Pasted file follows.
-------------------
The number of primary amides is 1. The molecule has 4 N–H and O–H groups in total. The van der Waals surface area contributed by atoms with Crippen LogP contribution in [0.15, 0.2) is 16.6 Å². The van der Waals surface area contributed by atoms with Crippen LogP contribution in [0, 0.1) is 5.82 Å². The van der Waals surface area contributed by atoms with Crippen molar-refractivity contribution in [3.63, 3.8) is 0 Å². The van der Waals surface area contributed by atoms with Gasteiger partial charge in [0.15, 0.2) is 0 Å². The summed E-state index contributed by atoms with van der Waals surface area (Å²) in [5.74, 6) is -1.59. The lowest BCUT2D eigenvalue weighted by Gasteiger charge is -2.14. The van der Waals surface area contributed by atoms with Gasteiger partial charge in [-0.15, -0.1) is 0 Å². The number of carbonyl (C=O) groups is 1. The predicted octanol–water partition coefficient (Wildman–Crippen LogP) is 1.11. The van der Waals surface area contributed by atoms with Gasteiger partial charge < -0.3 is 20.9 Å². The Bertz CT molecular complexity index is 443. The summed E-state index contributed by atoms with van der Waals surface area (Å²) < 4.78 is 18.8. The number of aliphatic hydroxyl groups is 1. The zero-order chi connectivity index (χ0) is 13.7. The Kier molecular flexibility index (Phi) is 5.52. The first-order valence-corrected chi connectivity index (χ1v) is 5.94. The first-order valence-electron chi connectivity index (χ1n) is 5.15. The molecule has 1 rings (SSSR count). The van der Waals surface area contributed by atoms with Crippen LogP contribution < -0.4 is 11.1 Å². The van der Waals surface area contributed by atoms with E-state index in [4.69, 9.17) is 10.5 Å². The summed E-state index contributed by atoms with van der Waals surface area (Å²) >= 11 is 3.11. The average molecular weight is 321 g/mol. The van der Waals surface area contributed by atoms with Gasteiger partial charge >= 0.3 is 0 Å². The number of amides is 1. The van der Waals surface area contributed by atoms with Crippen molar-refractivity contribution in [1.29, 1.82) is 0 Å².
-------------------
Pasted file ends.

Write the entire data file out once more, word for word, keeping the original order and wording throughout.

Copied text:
The number of primary amides is 1. The molecule has 4 N–H and O–H groups in total. The van der Waals surface area contributed by atoms with Crippen LogP contribution in [0.15, 0.2) is 16.6 Å². The van der Waals surface area contributed by atoms with Crippen LogP contribution in [0, 0.1) is 5.82 Å². The van der Waals surface area contributed by atoms with Crippen molar-refractivity contribution in [3.63, 3.8) is 0 Å². The van der Waals surface area contributed by atoms with Gasteiger partial charge in [0.15, 0.2) is 0 Å². The summed E-state index contributed by atoms with van der Waals surface area (Å²) in [5.74, 6) is -1.59. The lowest BCUT2D eigenvalue weighted by Gasteiger charge is -2.14. The van der Waals surface area contributed by atoms with Gasteiger partial charge in [-0.15, -0.1) is 0 Å². The number of carbonyl (C=O) groups is 1. The predicted octanol–water partition coefficient (Wildman–Crippen LogP) is 1.11. The van der Waals surface area contributed by atoms with Gasteiger partial charge < -0.3 is 20.9 Å². The Bertz CT molecular complexity index is 443. The summed E-state index contributed by atoms with van der Waals surface area (Å²) < 4.78 is 18.8. The number of aliphatic hydroxyl groups is 1. The zero-order chi connectivity index (χ0) is 13.7. The Kier molecular flexibility index (Phi) is 5.52. The first-order valence-corrected chi connectivity index (χ1v) is 5.94. The first-order valence-electron chi connectivity index (χ1n) is 5.15. The molecule has 1 rings (SSSR count). The van der Waals surface area contributed by atoms with Crippen LogP contribution < -0.4 is 11.1 Å². The van der Waals surface area contributed by atoms with E-state index in [4.69, 9.17) is 10.5 Å². The summed E-state index contributed by atoms with van der Waals surface area (Å²) >= 11 is 3.11. The average molecular weight is 321 g/mol. The van der Waals surface area contributed by atoms with Gasteiger partial charge >= 0.3 is 0 Å². The number of amides is 1. The van der Waals surface area contributed by atoms with Crippen molar-refractivity contribution in [1.29, 1.82) is 0 Å².